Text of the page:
As with other boards on this platform, the ROG Crosshair VIII Hero supports both Ryzen 2000 and Ryzen 3000 series processors. It includes eight SATA ports and four DIMM slots, the latter capable of supporting up to 128GB of DDR4 RAM. Asus does not have rated memory speeds listed on the specification page. For audio, we find the ROG SupremeFX codec (a tweaked Realtek ALC1220), a premium audio solution.. Below is a complete list of specifications from Asus.


ChipsetAMD X570
Form FactorATX
Voltage Regulator14 phase / 12 + 2 (“teamed” setup with 7+1 controller)
Video Ports
USB PortsUSB 3.2 Gen 2 (10 Gbps): 7x Type-A, 1x Type-C USB 3.2 Gen 1 (5 Gbps): 4x Type-A
Network Jacks(2) Gigabit Ethernet
Audio Jacks(5) Analog + SPDIF
Legacy Ports/Jacks
Other Ports/JackWi-Fi Antenna
PCIe x16(3)
PCIe x8
PCIe x4
PCIe x1(1)
CrossFire/SLIAMD 3-Way CrossfireX, Nvidia 3-Way SLI
DIMM slots(4) DDR4
M.2 slots(2) PCIe 4.0 x4 / SATA + PCIe
U.2 Ports
SATA Ports(8) 6Gb/s (RAID 0, 1, 5, 10)
USB Headers(1) v3.2 Gen2, (1) v3.0, (2) USB 2.0
Fan Headers(8) 4-Pin
Legacy Interfaces
Other InterfacesFP-Audio, RGB-LED, TPM
Diagnostics PanelQ-Code LED display
Internal Button/SwitchPower, Reset, Slow Mode, Reset CMOS, Safe boot, Retry
SATA Controllers
Ethernet Controllers1G - Intel I211-AT 2.5G - Realtek RTL8125-CG 2.5G
Wi-Fi / BluetoothIntel Wi-fi 6 AX200 (2.4 Gbps, 2x2, MU-MIMO)
USB Controllers
HD Audio CodecSupremeFX S1220
DDL/DTS Connect✗ / Yes
Warranty3 Years

Asus includes a fair amount of accessories with the Crosshair VIII Hero, from the basic driver disk, manuals and SATA cables, to RGB extensions and the Wi-Fi antenna -- everything you need to get started. Below is a complete list of what ships in the box, along with the board.

  • SATA cables
  • 1x M.2 screw package
  • Support DVD
  • ROG big Sticker
  • Q-Connector
  • Wi-Fi Antenna
  • 80cm RGB extension cable
  • Addressable LED extension cable
  • ROG Coaster
  • ROG Thank you card
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The board itself gives off a premium vibe with a jet black PCB and heatsinks. Accenting the black is a silver swath going through the chipset heatsink and up through the VRM heatsink.

Emblazoned on the rear IO heatsink is the Crosshair VIII name, while just below it in the sliver area is the word “HERO,” with RGBs illuminating the word with a faint frosty glow. The ROG symbol on the chipset heatsink also incorporates RGB lighting and shares the same frosted look. RGB control is handled by Asus’ AURA software.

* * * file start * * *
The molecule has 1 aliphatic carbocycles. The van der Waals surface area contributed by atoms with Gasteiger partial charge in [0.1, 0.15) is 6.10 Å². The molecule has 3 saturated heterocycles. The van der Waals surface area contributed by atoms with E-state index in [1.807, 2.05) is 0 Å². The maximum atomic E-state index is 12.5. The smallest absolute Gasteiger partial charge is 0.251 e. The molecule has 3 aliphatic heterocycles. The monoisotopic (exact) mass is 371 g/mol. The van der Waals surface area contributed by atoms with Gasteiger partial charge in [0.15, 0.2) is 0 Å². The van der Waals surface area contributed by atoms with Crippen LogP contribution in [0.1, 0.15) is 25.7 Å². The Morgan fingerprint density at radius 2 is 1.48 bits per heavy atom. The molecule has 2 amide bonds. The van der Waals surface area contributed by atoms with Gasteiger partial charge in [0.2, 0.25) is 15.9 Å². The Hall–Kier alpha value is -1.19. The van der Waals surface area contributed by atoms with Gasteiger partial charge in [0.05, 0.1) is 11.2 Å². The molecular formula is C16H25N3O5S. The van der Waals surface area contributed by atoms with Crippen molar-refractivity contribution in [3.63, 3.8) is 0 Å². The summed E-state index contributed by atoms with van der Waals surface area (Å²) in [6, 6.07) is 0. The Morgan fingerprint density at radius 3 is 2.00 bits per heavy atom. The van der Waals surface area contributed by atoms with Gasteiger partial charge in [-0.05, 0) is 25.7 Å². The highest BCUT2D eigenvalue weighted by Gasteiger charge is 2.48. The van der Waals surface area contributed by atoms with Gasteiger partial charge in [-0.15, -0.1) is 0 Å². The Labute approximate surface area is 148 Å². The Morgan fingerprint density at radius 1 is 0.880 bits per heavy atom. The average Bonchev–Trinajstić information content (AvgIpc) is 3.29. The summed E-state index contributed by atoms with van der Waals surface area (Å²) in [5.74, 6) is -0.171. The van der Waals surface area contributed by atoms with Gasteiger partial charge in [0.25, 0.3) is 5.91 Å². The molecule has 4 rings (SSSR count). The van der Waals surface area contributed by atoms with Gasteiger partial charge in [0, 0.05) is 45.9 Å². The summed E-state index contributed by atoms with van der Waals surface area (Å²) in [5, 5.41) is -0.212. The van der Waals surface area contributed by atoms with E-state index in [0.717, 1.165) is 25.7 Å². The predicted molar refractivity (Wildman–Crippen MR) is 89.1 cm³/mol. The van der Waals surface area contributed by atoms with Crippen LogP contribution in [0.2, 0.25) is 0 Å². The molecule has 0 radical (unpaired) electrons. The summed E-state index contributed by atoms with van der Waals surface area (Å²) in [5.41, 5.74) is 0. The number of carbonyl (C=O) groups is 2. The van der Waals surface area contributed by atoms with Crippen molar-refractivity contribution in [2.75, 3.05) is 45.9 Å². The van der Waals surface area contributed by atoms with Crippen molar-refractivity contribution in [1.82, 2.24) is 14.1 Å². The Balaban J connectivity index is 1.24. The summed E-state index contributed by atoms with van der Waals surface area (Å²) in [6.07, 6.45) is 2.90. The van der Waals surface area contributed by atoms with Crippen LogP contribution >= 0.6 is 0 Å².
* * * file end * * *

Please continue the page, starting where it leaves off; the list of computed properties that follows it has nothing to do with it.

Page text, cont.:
Other than that, it's black on black for the VRM heatsinks, audio shroud and DIMM slots. Two of the three full-length PCIe slots include reinforcement for heavy GPUs and EMI slot protection. The Crosshair VIII Hero Wi-Fi really presents itself as a premium motherboard. Without polarizing styling cues, it will fit in with most build themes too.

Starting at the top, on the far left is the rear IO cover which reaches out over the heatsink. The cover is made out of mostly brushed-finished aluminum, with some plastic. We see the Crosshair VIII naming on top and “HERO” on the bottom, the latter lit up with RGBs.

Feeding the VRMs are a required 8-pin and optional 4-pin EPS connector, sandwiched between the shroud and VRM heatsinks. This board uses a ASP1405i/Infineon IR35201 8-phase controller running in 7+1 mode. The heatsinks aren’t the biggest we’ve seen, but they are connected to each other via a heat pipe, sharing the thermal load between them. The power bits stayed well within spec during our stock and overclocked testing.

Instead of using phase doublers to touch all VRM phases, Asus uses a different topology, teaming, which the company says provides optimal transient response (versus doubling). The board is equipped with premium Infineon PoweRstage IR3555 rated at 60A each. In other words, there is plenty of capability in the VRM, and handling even the upcoming 16-core 3950X shouldn’t be an issue.